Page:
Dana: Its really nice I know that I have kind of been a just a crazy consumer of all the things and have not been super conscious of that and I appreciate that you were number one putting the word out there but also putting the education behind it because now you know after doing research before we started recording now I’m like oh my gosh I need to be paying way more attention to what I’m doing with, with all the clothes that I’m buying you know for the kids but also for me too. So I think, you know what you’re doing is really working and I love that you have something so so cute, but also that’s you know organic and sustainable so I we kind of touched on this earlier but I’m super interested to know, you know, obviously you being pregnant and looking for the clothes and kind of coming up with this but how did you turn, trying to find sustainable and organic clothes for your soon to be baby into hey I should I should do this I should make this a business and have you know kind of a retail online store hear like how did that because that’s a big, it doesn’t sound like a big transition in the sentence I just said but it kind of is a big leap. It’s a big leap of faith for sure but to go from an idea like that to actually bringing it to fruition, what kind of one allows you to do that and to push you over the edge to make make that big job.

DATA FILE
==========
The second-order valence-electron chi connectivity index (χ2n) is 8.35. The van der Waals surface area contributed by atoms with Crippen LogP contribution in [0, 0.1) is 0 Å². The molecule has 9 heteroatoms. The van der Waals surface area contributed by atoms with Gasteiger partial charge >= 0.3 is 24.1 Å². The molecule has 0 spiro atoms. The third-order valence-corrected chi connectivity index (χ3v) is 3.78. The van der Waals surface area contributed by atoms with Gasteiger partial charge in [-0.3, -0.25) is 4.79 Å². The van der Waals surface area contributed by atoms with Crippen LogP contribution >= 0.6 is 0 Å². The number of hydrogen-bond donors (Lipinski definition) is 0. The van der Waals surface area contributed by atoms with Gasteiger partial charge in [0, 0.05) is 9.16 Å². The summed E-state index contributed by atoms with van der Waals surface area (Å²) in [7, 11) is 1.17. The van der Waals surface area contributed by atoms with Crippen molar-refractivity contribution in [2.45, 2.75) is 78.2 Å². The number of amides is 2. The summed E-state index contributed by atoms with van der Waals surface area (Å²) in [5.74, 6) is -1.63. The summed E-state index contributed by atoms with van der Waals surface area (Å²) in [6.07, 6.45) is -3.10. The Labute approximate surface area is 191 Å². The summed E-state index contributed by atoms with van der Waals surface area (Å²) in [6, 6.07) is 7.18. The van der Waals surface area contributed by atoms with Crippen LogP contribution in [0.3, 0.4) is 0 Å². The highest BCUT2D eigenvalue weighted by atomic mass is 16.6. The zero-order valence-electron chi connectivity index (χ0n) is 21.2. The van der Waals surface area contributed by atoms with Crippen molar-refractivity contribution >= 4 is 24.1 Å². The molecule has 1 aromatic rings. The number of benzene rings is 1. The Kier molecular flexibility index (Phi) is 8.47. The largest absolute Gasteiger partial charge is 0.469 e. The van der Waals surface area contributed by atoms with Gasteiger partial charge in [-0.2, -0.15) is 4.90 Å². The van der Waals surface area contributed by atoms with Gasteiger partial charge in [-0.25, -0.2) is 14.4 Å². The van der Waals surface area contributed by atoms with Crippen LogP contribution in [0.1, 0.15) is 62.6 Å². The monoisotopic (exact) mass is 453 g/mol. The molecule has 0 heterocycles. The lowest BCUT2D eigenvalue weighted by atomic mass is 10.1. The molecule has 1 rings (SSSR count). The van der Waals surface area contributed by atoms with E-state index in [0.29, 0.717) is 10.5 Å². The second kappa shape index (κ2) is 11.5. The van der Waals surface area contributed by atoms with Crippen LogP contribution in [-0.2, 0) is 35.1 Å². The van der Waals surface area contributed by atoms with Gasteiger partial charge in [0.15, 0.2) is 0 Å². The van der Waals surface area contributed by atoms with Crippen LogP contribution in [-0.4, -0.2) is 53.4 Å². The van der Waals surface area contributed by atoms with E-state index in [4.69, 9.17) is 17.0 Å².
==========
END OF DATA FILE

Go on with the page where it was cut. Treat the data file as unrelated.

Katie: Yeah, well I think the stars kind of aligned in terms of, you know where I was in my life professionally and personally too. So, you know, as I mentioned I was in this kind of unique situation of having a baby. Upon graduating from graduate school. And so, I wasn’t out there looking for traditional jobs because I knew I wanted to take some time off to be with my baby. And so in looking for clothes for him. I just had this idea. I had always kind of had this entrepreneurial spirit and would run ideas by my husband, and this one just kind of struck at the time, like hey I haven’t found a good option for sustainable baby clothes, like maybe I should do this. And fortunately, he’s awesome and so supportive and was like yeah you should do this, go for it. So that’s kind of how I need to leave and I thought, you know, I’ll do this and hopefully it works out and goes well and I can do this for years to come, but if not then it’s a great way for me to just kind of, you know, have something in addition to being a new mom, and be able to feel you know professionally and creatively fulfilled, and so far that’s, you know, continue to be the case. So I think it was just like for me just a combination of things just being in the right place at the right time in terms of, you know, my personal and professional life, and it wasn’t a change where I just said, Okay, I’m leaving my job to go pursue this and do this because I already was sort of out of the workforce at grad school so it was a little bit more of, you know, a gradual change for me then you know that that stark contrast of, you know, quitting my job and starting a business, so I think it was just, it was nice timing.